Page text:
Businesses have known for a long time that there always are weak links in security, especially mobile security. The worse part is not that businesses get affected by these security issues, but the fact that public awareness is terribly low on how vulnerable this can be. The man in the middle attack has been one of the most exploited ways hackers have tried and managed to steal information and money.
So what is a Man in the Middle attack?
A man in the middle attack is a kind of cyber attack where the attacker secretly relays and possibly alters the communication between two parties who believe they are directly communicating with each other. In simple words, a third person tries to break between a connection between two people without them realizing this and is thus able to sniff and retrieve communication between them.
In fact, public WiFi networks have been the best playground for hackers to perform a man in the middle attack. In recent times, there has been a steep increase in the frequency as well as the severity of such kind of attacks. In simple words, by listening in and intercepting a mobile device’s traffic, hackers can get access to the data flowing to and from the mobile device and hence can gather sensitive information.
As mentioned before, the worse part of this is that public awareness about this is very low and hence when such things happen, the final effect is on enterprises and it can be terrible. If you are wondering how your business gets affected by this then listen to this. If employees are careless about their information or data in public wifi network on their personal devices, you can be sure it’s the same happening on their work devices. This becomes scarier if their personal and work device is the same!
Mobile Man in the Middle Attack
Man in the middle attack is not something new. They have been around for a few years now but have been mostly restricted to computers and laptops. With mobile growing at a fast pace, there has been a shift in emphasis to hacking mobile devices. This is particularly worrying as this gives access to a lot of information like personal identity, location, messages. In fact, hackers can also eavesdrop on conversations.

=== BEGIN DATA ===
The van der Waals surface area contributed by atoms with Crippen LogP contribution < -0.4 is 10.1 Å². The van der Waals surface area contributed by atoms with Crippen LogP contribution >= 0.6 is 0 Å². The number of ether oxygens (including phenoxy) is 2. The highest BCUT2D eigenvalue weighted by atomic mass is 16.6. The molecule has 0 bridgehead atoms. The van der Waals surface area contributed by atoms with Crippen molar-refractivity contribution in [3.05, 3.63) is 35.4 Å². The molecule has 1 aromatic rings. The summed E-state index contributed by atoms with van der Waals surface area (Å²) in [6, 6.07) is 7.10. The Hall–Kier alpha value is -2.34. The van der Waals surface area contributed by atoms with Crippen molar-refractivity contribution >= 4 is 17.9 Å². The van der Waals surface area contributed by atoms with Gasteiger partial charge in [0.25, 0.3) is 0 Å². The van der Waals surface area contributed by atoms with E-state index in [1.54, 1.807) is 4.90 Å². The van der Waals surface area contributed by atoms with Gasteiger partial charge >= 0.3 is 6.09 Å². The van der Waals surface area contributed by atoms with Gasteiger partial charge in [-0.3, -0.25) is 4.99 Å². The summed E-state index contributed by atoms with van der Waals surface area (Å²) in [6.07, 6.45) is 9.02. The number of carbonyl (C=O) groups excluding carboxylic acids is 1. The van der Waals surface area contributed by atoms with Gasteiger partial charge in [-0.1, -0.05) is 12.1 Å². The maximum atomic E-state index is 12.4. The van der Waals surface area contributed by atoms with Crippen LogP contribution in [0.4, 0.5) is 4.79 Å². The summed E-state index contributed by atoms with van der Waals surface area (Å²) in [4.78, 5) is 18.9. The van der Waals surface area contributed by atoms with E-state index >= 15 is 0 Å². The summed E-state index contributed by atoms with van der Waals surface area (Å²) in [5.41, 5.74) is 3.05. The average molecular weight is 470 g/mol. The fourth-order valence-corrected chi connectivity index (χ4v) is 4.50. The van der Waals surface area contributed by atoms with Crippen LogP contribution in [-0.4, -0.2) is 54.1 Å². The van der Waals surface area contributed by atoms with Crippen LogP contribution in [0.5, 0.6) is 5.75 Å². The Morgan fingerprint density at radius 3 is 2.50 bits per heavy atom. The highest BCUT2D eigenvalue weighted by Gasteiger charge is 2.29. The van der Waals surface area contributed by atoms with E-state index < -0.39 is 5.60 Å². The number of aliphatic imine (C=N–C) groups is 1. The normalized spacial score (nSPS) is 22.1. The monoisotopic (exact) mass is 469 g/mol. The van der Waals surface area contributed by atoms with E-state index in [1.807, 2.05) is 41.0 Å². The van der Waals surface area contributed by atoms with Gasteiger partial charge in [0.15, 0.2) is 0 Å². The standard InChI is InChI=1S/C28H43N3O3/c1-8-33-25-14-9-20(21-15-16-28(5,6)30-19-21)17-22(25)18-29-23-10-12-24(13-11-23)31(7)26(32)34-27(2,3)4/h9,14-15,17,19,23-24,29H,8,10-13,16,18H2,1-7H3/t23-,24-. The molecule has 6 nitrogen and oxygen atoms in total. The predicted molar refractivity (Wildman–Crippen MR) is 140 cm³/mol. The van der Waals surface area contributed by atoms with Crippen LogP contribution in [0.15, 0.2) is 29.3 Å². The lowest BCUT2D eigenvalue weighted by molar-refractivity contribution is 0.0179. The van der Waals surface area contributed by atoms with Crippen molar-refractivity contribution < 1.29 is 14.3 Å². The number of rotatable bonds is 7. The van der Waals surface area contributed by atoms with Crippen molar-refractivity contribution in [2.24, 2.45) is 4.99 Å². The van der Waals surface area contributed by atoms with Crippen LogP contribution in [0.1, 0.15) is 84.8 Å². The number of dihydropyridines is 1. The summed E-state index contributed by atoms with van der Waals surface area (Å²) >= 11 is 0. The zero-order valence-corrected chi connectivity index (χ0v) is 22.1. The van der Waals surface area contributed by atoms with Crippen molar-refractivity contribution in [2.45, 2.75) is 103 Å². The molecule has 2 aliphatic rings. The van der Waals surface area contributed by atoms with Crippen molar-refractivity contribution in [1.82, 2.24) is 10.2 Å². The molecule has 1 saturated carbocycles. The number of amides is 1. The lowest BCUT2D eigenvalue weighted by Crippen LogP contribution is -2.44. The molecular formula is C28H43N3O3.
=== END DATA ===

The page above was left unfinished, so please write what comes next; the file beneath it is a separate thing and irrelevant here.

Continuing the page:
Mobile apps need to communicate with remote servers in order to function, and most use HTTPS to do so securely. Problems arise however when apps fail to use standard authentication methods properly. Some, for example, don’t reliably check the certificate that proves a server is what it says it is. Others fail to properly verify their server’s hostname.
To be secure, mobile apps have to validate the hostname, ensure the certificate matches the server’s hostname, and ensure the certificate is trusted by a valid root authority.
Who is at risk with a man in the middle attack?
Simply put, everyone in the mobile enterprise is a potential target, but the most vulnerable are those in senior or executive positions in business and government. It is obvious that hackers look out for people who are important or have access to sensitive information. Although, nowadays, since most businesses have started allowing employees to use their personal devices at work, this threat now impacts everyone almost equally. More often than not, it is easier to get access to a network through a device that you would think has the least probability of getting hacked.
The problem is very real and serious. More than 75% of the apps on the Google Play store do no meet basic security checks. Before you start thinking that you are safe on iOS, let me tell you that iOS is equally prone to such attacks.
What can you do to be safe?
Basic methods like antivirus, wrapping solutions, etc. are not sufficient in today’s date. As a business, it is important to spend time in training your employees on how they can keep company data safe by simple things like not connecting to public networks using their company devices. There should also be training and workshops for developers to understand how to build more secure apps and also detect security issues in mobile apps easily.
The most important thing is that security is a changing landscape and to keep up you have to be proactive, always.